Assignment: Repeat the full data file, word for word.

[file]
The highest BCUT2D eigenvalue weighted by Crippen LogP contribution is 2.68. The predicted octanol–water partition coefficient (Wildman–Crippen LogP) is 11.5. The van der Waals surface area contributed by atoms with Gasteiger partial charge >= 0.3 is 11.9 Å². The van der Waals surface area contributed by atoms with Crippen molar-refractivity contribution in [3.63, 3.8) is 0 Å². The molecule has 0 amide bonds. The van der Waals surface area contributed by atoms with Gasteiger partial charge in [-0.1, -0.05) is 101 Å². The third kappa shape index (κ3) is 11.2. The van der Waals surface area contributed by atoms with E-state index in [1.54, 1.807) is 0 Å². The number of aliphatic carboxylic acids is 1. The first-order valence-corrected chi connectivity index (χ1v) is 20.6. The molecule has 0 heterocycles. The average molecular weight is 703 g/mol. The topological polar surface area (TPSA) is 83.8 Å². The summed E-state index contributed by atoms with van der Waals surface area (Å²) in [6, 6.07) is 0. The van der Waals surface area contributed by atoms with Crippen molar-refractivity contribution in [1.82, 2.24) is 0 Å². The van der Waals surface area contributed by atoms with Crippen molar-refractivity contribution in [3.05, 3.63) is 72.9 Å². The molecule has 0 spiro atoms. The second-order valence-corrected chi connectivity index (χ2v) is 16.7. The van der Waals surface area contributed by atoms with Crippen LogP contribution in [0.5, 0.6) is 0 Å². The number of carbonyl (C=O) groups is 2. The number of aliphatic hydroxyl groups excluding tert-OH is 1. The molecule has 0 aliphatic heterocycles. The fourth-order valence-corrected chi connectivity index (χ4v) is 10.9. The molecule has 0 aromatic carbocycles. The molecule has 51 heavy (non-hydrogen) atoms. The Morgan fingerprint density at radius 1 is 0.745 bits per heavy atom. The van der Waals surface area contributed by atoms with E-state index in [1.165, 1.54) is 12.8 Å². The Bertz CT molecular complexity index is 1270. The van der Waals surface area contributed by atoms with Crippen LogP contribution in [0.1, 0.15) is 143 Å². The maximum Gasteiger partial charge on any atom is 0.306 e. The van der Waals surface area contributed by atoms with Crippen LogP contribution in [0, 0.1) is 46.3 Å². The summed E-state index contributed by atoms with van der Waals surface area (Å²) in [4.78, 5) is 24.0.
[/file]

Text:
The highest BCUT2D eigenvalue weighted by Crippen LogP contribution is 2.68. The predicted octanol–water partition coefficient (Wildman–Crippen LogP) is 11.5. The van der Waals surface area contributed by atoms with Gasteiger partial charge >= 0.3 is 11.9 Å². The van der Waals surface area contributed by atoms with Crippen molar-refractivity contribution in [3.63, 3.8) is 0 Å². The molecule has 0 amide bonds. The van der Waals surface area contributed by atoms with Gasteiger partial charge in [-0.1, -0.05) is 101 Å². The third kappa shape index (κ3) is 11.2. The van der Waals surface area contributed by atoms with E-state index in [1.54, 1.807) is 0 Å². The number of aliphatic carboxylic acids is 1. The first-order valence-corrected chi connectivity index (χ1v) is 20.6. The molecule has 0 heterocycles. The average molecular weight is 703 g/mol. The topological polar surface area (TPSA) is 83.8 Å². The summed E-state index contributed by atoms with van der Waals surface area (Å²) in [6, 6.07) is 0. The van der Waals surface area contributed by atoms with Crippen molar-refractivity contribution in [1.82, 2.24) is 0 Å². The van der Waals surface area contributed by atoms with Crippen molar-refractivity contribution in [3.05, 3.63) is 72.9 Å². The molecule has 0 spiro atoms. The second-order valence-corrected chi connectivity index (χ2v) is 16.7. The van der Waals surface area contributed by atoms with Crippen LogP contribution in [0.5, 0.6) is 0 Å². The number of carbonyl (C=O) groups is 2. The number of aliphatic hydroxyl groups excluding tert-OH is 1. The molecule has 0 aliphatic heterocycles. The fourth-order valence-corrected chi connectivity index (χ4v) is 10.9. The molecule has 0 aromatic carbocycles. The molecule has 51 heavy (non-hydrogen) atoms. The Morgan fingerprint density at radius 1 is 0.745 bits per heavy atom. The van der Waals surface area contributed by atoms with E-state index in [1.165, 1.54) is 12.8 Å². The Bertz CT molecular complexity index is 1270. The van der Waals surface area contributed by atoms with Crippen LogP contribution in [0.1, 0.15) is 143 Å². The maximum Gasteiger partial charge on any atom is 0.306 e. The van der Waals surface area contributed by atoms with Crippen LogP contribution in [0, 0.1) is 46.3 Å². The summed E-state index contributed by atoms with van der Waals surface area (Å²) in [4.78, 5) is 24.0.